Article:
Two years later her Marriage and Morals Among the Victorians was published, disclosing that the proportion of illegitimate births to total births in England fell from 7 per cent in 1845 to less than 4 per cent by the end of the century. Victorian virtues such as hard work, discipline, thrift, self-help, self-discipline, cleanliness, chastity, fidelity and charity, she concluded, were key determinants. The emphasis on personal responsibility, she said, meant there was less need for involvement by the state. Her reach widened further. The New History and the Old (1987) launched a scathing attack of historians who neglected the actions of great men to focus on social and economic structures. She was particularly withering about deconstructionist historians who “liberate the study of history from the tyranny of facts”.

Increasingly she extrapolated from the past to the present, writing opinion articles in the New York Times, lambasting changes to the academic curriculum, affirmative action quotas, and radical feminists.

On Looking Into the Abyss: Untimely Thoughts on Culture and Society (1994) argued that the anti-bourgeois bohemian culture of Bloomsbury became democratised after the Second World War with the huge expansion of higher education and the growth in material affluence. It spread rapidly along the line of least resistance. “Virtues are very hard. Vices are easy to come by. Once young people had the leisure and money to indulge themselves, it was almost inevitable that they do it.” The world had gone from “relativism into nihilism, amorality into immorality, irrationality into insanity, sexual deviancy into polymorphous perversity”.

Thus she continued. The Demoralization of Society: From Victorian Virtues to Modern Values (1995) considered crime and illegitimacy statistics in England and in the US. Moral changes had created social problems, she concluded. “For Victorians, virtues were fixed and certain. When conduct fell short of those standards, it was judged in moral terms as bad, wrong or evil.” But today “virtues” had been replaced by “values”. Modern society, fearing to be seen as judgemental, would now only condemn behaviour as “misguided”, “undesirable” or, in the worst corruption of the moral vocabulary, “inappropriate”.

Crime, drug addiction, juvenile delinquency and welfare dependency rose as illegitimacy was legitimised as “an alternative mode of parenting”. Teenage promiscuity was redefined as “sexually active” and encouraged by the offer of condoms. Illegitimacy rose from 5 per cent of births at the start of the 1960s. By 1980 it was 12 per cent and by 1992 32 per cent.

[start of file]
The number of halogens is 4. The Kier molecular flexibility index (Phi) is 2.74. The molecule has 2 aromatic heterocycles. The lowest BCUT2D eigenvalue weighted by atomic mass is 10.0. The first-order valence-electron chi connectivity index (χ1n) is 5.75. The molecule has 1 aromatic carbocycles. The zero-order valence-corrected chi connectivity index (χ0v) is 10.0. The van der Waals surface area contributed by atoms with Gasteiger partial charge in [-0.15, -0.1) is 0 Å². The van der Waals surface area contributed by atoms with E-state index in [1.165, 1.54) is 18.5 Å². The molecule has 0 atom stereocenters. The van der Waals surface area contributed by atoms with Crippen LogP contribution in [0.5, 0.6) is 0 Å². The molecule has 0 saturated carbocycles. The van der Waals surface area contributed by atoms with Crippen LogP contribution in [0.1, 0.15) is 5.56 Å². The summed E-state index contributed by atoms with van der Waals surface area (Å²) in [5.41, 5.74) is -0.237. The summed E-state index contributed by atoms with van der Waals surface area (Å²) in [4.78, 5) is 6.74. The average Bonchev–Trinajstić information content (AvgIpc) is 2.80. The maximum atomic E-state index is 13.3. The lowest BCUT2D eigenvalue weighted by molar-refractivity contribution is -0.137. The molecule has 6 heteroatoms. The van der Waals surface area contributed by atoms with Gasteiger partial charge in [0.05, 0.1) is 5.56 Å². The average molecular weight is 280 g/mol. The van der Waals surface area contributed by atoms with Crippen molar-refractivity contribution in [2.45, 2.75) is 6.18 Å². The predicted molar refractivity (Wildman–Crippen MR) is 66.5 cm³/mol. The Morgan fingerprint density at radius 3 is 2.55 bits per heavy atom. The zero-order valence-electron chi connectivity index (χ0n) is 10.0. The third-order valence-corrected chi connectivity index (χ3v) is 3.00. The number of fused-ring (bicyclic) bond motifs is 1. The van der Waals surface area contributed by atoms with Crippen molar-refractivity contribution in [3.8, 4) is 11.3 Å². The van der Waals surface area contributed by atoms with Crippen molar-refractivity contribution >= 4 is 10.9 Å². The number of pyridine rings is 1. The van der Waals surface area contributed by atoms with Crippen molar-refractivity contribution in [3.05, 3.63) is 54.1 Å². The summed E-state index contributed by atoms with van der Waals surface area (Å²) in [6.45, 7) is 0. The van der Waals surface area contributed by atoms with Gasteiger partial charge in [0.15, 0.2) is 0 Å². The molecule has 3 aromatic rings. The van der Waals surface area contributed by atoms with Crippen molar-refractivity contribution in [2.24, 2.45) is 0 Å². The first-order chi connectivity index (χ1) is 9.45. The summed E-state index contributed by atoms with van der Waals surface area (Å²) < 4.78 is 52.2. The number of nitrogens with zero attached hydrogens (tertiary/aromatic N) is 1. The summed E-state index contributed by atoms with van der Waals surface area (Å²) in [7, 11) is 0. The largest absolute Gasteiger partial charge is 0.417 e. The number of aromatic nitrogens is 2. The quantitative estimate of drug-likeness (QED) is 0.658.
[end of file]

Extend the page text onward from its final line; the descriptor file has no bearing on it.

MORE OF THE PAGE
Crime statistics told a similar story. The two, she suggested, were related. Modern societies incentivizes bad behaviour. People on welfare often receive more in welfare payments than workers on the minimum wage. Unmarried mothers get benefits and services married mothers do not have, thus penalising marriage.

“It is this reluctance to speak the language of morality, and to apply moral ideas to social policies, that separates us from the Victorians,” she said. “In Victorian England every measure of poor relief had to justify itself by showing that it would promote the moral as well as the material well-being of the poor. In recent times we have so completely rejected any kind of moral principle that we have deliberately, systematically divorced poor relief from moral sanctions and incentives. We are now confronting the consequences.”

It is this unashamed moralism that appeals to Gordon Brown. It is something he finds hard to find among the modern Left which sees moral considerations rendered unnecessary by collective politics. Brown knows that, in doing that, the Left implicitly endorses the libertarian individualism of contemporary consumerism. So he is looking elsewhere for an account of what it is in human nature that makes people co-operative, and what it is in social policy that can reinforce that.

This is what Himmelfarb offers. Critics say she has a blinkered or naive view of the world, ignoring issues such as slavery and racism. They point to the paradox that the untrammelled market she endorses produces the hedonist culture promoted by the likes of Rupert Murdoch. They point out that she is better on polemic and prescription than she is on analysis.

Yet for all that she is a woman with a “moral compass”, something Gordon Brown repeatedly lauds. Her latest book, which the Prime Minister is said to regard as “one of the most important in years”, is critical of the Enlightenment in France as absolutist, rabid, anti-clerical and in blind thrall to Reason. In the gentler wisdom of David Hume, Edmund Burke and Adam Smith, the British Enlightenment, she suggests, offers a far healthier alternative – mildly progressive, socially conservative, culturally tolerant, in which faith and reason pull in the same direction. The laissez-faire economics of The Wealth of Nations in balance with the social altruism of his The Theory of Moral Sentiments. It offers the moral sense that is essential for social progress.

All of which is well and good. We must just hope that Gordon doesn’t start to believe the rest of what she writes..